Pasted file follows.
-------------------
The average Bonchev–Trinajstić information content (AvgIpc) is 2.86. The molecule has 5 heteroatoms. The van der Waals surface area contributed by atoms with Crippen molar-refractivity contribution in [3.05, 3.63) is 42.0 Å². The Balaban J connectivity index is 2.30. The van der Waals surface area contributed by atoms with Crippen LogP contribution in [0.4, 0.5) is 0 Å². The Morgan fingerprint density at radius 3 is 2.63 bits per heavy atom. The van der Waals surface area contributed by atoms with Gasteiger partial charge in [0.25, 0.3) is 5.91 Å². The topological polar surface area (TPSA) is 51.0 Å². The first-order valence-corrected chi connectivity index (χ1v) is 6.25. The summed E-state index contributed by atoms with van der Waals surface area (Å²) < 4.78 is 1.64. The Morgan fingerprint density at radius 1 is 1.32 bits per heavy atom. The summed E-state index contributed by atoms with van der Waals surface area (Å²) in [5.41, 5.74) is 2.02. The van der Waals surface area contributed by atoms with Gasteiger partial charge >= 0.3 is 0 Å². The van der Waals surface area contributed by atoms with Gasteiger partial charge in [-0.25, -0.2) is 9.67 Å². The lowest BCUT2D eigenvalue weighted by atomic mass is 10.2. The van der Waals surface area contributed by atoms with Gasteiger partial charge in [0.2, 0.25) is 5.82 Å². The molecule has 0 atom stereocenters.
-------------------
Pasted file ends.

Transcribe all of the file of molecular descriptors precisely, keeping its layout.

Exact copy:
The average Bonchev–Trinajstić information content (AvgIpc) is 2.86. The molecule has 5 heteroatoms. The van der Waals surface area contributed by atoms with Crippen molar-refractivity contribution in [3.05, 3.63) is 42.0 Å². The Balaban J connectivity index is 2.30. The van der Waals surface area contributed by atoms with Crippen LogP contribution in [0.4, 0.5) is 0 Å². The Morgan fingerprint density at radius 3 is 2.63 bits per heavy atom. The van der Waals surface area contributed by atoms with Gasteiger partial charge in [0.25, 0.3) is 5.91 Å². The topological polar surface area (TPSA) is 51.0 Å². The first-order valence-corrected chi connectivity index (χ1v) is 6.25. The summed E-state index contributed by atoms with van der Waals surface area (Å²) < 4.78 is 1.64. The Morgan fingerprint density at radius 1 is 1.32 bits per heavy atom. The summed E-state index contributed by atoms with van der Waals surface area (Å²) in [5.41, 5.74) is 2.02. The van der Waals surface area contributed by atoms with Gasteiger partial charge >= 0.3 is 0 Å². The van der Waals surface area contributed by atoms with Gasteiger partial charge in [-0.25, -0.2) is 9.67 Å². The lowest BCUT2D eigenvalue weighted by atomic mass is 10.2. The van der Waals surface area contributed by atoms with Gasteiger partial charge in [0.2, 0.25) is 5.82 Å². The molecule has 0 atom stereocenters.